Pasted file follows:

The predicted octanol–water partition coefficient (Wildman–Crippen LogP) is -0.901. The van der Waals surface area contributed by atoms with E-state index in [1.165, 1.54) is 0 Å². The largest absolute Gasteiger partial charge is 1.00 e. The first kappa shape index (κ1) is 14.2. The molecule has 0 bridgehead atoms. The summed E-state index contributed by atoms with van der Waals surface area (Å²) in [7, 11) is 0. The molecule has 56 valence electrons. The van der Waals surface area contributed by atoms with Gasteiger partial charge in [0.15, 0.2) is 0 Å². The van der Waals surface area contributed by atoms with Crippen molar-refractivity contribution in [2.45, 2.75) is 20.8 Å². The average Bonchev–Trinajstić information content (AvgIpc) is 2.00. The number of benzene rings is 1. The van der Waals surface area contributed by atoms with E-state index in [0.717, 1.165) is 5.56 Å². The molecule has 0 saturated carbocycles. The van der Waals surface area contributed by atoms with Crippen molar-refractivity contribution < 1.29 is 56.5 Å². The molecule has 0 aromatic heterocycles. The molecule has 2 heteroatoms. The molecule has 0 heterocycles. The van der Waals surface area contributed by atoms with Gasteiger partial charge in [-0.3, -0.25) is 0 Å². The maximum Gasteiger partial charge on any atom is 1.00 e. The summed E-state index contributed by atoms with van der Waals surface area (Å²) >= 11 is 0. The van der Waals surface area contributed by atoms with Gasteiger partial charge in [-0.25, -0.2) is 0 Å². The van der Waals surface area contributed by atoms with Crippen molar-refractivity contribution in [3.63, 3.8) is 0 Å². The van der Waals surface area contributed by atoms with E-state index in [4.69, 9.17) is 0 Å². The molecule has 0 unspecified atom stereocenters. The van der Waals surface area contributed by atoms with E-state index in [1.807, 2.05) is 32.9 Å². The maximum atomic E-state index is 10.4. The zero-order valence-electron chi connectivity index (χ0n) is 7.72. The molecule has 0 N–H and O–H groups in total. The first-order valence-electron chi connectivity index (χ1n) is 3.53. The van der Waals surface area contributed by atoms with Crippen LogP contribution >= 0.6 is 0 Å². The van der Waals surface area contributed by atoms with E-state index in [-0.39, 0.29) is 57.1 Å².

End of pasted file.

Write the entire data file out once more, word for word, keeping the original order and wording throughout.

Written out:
The predicted octanol–water partition coefficient (Wildman–Crippen LogP) is -0.901. The van der Waals surface area contributed by atoms with E-state index in [1.165, 1.54) is 0 Å². The largest absolute Gasteiger partial charge is 1.00 e. The first kappa shape index (κ1) is 14.2. The molecule has 0 bridgehead atoms. The summed E-state index contributed by atoms with van der Waals surface area (Å²) in [7, 11) is 0. The molecule has 56 valence electrons. The van der Waals surface area contributed by atoms with Gasteiger partial charge in [0.15, 0.2) is 0 Å². The van der Waals surface area contributed by atoms with Crippen molar-refractivity contribution in [2.45, 2.75) is 20.8 Å². The average Bonchev–Trinajstić information content (AvgIpc) is 2.00. The number of benzene rings is 1. The van der Waals surface area contributed by atoms with E-state index in [0.717, 1.165) is 5.56 Å². The molecule has 0 saturated carbocycles. The van der Waals surface area contributed by atoms with Crippen molar-refractivity contribution < 1.29 is 56.5 Å². The molecule has 0 aromatic heterocycles. The molecule has 2 heteroatoms. The molecule has 0 heterocycles. The van der Waals surface area contributed by atoms with Gasteiger partial charge in [-0.3, -0.25) is 0 Å². The maximum Gasteiger partial charge on any atom is 1.00 e. The summed E-state index contributed by atoms with van der Waals surface area (Å²) >= 11 is 0. The van der Waals surface area contributed by atoms with Gasteiger partial charge in [-0.25, -0.2) is 0 Å². The van der Waals surface area contributed by atoms with Crippen molar-refractivity contribution in [3.63, 3.8) is 0 Å². The van der Waals surface area contributed by atoms with E-state index in [4.69, 9.17) is 0 Å². The molecule has 0 unspecified atom stereocenters. The van der Waals surface area contributed by atoms with E-state index in [1.807, 2.05) is 32.9 Å². The maximum atomic E-state index is 10.4. The zero-order valence-electron chi connectivity index (χ0n) is 7.72. The molecule has 0 N–H and O–H groups in total. The first-order valence-electron chi connectivity index (χ1n) is 3.53. The van der Waals surface area contributed by atoms with Crippen LogP contribution >= 0.6 is 0 Å². The van der Waals surface area contributed by atoms with E-state index in [-0.39, 0.29) is 57.1 Å².